In Idaho, geothermal developers may need a Hazardous Waste Permit from the Idaho Department of Environmental Quality. For more information, see:

Hazardous Waste Permit:
18-ID-b

Montana

In Montana, geothermal developers may need a Hazardous Waste Permit from the Montana Department of Environmental Quality. For more information, see:

Hazardous Waste Permit:
18-MT-b

New Mexico

In New Mexico, geothermal developers may need a Hazardous Waste Permit from the New Mexico Environment Department. For more information, see:

Hazardous Waste Permit Process:
18-NM-b

Nevada

In Nevada, geothermal developers may need a Hazardous Waste Permit from the Nevada Division of Environmental Protection. For more information, see:

Hazardous Waste Permit:
18-NV-b

Oregon

In Oregon, geothermal developers may need a Hazardous Waste Permit from the Oregon Department of Environmental Quality. For more information, see: Hazardous Waste Permit:
18-OR-b

Utah

In Utah, geothermal developers may need a Hazardous Waste Permit from the Utah Department of Environmental Quality. For more information, see:

Hazardous Waste Permit:
18-UT-b

Washington

In Washington, geothermal developers may need a Dangerous Waste Permit from the Washington State of Department of Ecology. For more information, see

Dangerous Waste Permit:
18-WA-b

18.11 to 18.12 – Will the Project Dispose of Solid Waste?

If the project will dispose of solid waste, the developer should consult with the state for relevant waste discharge or ground water pollution protection requirements.

California In California, geothermal developers may need a Discharge Permit from the California Environmental Protection Agency Water Resources Control Board. For more information, see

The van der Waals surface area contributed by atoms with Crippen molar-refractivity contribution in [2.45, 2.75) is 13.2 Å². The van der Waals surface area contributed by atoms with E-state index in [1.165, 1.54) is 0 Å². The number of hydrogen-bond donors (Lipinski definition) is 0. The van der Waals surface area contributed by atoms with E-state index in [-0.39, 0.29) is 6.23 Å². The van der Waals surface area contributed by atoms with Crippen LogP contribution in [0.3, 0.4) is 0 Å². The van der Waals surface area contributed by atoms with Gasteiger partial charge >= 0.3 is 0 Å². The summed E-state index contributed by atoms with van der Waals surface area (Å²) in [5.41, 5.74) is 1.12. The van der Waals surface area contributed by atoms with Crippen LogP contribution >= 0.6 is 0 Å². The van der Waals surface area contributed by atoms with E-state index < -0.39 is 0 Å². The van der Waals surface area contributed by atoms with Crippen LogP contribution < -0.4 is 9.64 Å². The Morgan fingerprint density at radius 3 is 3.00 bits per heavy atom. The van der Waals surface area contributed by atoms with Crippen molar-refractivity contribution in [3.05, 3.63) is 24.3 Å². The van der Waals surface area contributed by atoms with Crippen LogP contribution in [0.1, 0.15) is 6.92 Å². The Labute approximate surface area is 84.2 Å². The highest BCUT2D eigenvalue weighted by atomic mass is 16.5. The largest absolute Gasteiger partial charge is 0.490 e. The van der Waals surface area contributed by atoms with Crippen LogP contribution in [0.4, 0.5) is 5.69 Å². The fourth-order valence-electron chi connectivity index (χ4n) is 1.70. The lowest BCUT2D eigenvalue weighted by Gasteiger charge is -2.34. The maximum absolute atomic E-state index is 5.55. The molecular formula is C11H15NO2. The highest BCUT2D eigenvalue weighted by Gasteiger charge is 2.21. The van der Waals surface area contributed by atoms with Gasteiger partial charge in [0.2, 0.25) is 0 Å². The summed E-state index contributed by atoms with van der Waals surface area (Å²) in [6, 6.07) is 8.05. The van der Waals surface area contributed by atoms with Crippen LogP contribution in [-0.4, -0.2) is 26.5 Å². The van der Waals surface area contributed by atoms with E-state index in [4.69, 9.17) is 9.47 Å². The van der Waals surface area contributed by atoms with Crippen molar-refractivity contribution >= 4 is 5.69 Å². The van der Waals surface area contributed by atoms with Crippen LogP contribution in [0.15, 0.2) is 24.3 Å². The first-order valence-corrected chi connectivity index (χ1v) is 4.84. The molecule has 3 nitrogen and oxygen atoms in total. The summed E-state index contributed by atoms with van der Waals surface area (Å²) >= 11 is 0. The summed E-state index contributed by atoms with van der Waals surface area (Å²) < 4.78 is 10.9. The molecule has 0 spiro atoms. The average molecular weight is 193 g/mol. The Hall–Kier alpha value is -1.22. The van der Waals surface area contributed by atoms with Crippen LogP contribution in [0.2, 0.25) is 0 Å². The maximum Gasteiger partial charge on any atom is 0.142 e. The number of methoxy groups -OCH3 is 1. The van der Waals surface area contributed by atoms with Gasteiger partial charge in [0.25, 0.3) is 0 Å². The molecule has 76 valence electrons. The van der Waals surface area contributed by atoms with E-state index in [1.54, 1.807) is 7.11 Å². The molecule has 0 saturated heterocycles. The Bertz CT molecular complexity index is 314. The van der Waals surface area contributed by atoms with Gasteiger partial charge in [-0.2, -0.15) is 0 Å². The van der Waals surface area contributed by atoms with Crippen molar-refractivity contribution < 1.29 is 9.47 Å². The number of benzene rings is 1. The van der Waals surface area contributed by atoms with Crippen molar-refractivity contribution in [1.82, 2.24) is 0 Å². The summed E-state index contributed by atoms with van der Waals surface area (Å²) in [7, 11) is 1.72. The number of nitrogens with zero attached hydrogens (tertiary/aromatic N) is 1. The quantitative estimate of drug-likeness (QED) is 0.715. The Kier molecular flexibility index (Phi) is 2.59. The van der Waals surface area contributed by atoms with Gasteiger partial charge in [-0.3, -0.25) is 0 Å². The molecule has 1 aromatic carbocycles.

Waste Discharge Permit:
14-CA-e

Colorado

In Colorado, geothermal developers may need a Groundwater Discharge Permit from the Colorado Department of Public Health and Environment. For more information, see Ground Water Discharge Permit:
14-CO-e

Montana


In Montana, geothermal developers may need a Groundwater Pollution Control System Permit from the Montana Department of Environmental Quality. For more information, see Groundwater Pollution Control System:
14-MT-e

New Mexico


In New Mexico, geothermal developers may need a Groundwater Discharge Permit from the New Mexico Environment Department. For more information, see

Ground Water Discharge Permit:
14-NM-e

Nevada


In Nevada, geothermal developers may need a Groundwater Discharge Permit from the Nevada Division of Environmental Protection. For more information, see Groundwater Discharge Permit:
14-NV-e

Oregon


In Oregon, geothermal developers may need a Water Pollution Control Facility Permit from the Oregon Department of Environmental Quality. For more information, see Waste Pollution Control Facility Permit:
14-OR-e

Utah


In Utah, geothermal developers may need a Groundwater Quality Protection Permit from the Utah Department of Environmental Quality. For more information, see Ground Water Quality Protection Permit:
14-UT-e

Texas


In Texas, geothermal developers may need a Groundwater Discharge Permit from the Railroad Commission of Texas. For more information, see Ground Water Discharge Permit:
14-TX-e

Washington


In Washington, geothermal developers may need a Wastewater Discharge Permit from the Washington State Department of Ecology. For more information, see State Wastewater Discharge Permit:
14-WA-e

18.13 - No Permit Needed; Continue with Project